I am married to Jenny Woodmansee, a teacher at Eugene Field Elementary School. We have two children in the district. Matt is a senior and Drew is in the eighth grade.

I work as a division safety and health manager for a large company. I support 20 locations across the U.S. in their efforts to keep employees safe.

In my free time, I enjoy golfing, duck hunting and fishing. But most of all I enjoy spending my free time coaching youth sports and throwing a ball around with my kids.

Grant Collings

I’m Grant Collings. I graduated from WCHS in 2005 and went on to complete both a bachelor’s degree in psychology from the University of Hawai’i and a master’s degree in social work from the University of Michigan.

I participated in several extracurricular activities and clubs during high school. During college I worked several summers as a camp counselor in Upstate New York for students with learning disorders. I was on a band scholarship at the University of Hawai’i and worked as an RA in the dorms. I also worked side jobs on two research projects. One was for the math department researching autonomous submarines and the other was a project for the psychology department.

Druing graduate school I was able to obtain experience working at Brighton Hospital, now called Brighton Center for Recovery. After graduate school I began my social work career with Ozark Center and have been employed there nine years. In partnership with Economic Security Corp. I worked with Missouri Housing and Development Commission and FEMA to help individuals in the Temporary Housing Units find permanent housing after the Joplin 2011 tornado. Currently, I am a member of Ozark Center’s eating disorder treatment team, Reconnect. I am Level 1 Radically Open Dialectical Behavioral Therapy trained and I supervise new social workers and provide field education to social work students. To relax I like to play video games, watch movies, cook out, hang out with my friends and dogs.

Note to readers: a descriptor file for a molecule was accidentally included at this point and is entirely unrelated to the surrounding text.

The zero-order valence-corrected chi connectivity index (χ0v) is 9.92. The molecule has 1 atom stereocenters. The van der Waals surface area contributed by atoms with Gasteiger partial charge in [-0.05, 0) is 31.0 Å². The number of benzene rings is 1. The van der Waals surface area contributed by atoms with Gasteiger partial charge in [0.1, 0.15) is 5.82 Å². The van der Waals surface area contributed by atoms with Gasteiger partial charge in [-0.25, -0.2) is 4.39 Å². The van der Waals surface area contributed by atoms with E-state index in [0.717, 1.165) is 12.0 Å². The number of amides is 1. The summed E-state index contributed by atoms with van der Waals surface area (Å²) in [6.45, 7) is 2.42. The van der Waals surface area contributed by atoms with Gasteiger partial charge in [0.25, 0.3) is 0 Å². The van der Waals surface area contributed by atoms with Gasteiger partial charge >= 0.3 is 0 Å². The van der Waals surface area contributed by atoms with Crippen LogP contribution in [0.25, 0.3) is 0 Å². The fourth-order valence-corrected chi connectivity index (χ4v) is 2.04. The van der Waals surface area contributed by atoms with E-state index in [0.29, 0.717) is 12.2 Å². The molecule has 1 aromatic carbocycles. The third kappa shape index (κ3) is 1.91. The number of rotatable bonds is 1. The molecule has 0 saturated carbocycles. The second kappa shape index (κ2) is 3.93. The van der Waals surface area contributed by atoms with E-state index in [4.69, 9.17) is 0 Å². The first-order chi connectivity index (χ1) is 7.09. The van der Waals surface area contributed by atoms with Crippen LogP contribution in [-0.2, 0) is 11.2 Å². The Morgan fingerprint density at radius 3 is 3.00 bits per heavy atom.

Dr. Gretchen Shull

Gretchen is a native to Webb City and has always loved this community. She gratuated as valedictorian and student athlete of WCHS in 1995. She stayed close her first four years of college, graduating summa cum laude from the MSSU Honors Program. After medical school at the University of Missouri-Columbia and an internal medicine residency followed by a a fellowiship in endrocrinology, diabetes and metabolism at the University of Kansas, she returned home to serve her community.

She has been an endocrinologist, physician and doctor at Mercy Joplin for 12 years now and the vice president of diabetes care for Mercy’s entire ministry (spanning Missouri, Oklahoma, Arkansas and Kansas) for three years. She is also the CEO and president of Contego Research Inc., a ballistics research lab. In 2020 she was inducted into the Webb City R-7 School District Hall of Fame.

Gretchen is married to Jonathan, also a Webb City graduate and current Webb City Council member. Their children are sixth generation Webb Citians.

She would be honored to use her experience and fresh perspective to help Webb City students, faculty and staff excel. For further information, please review her website at www.gretchenshull.com.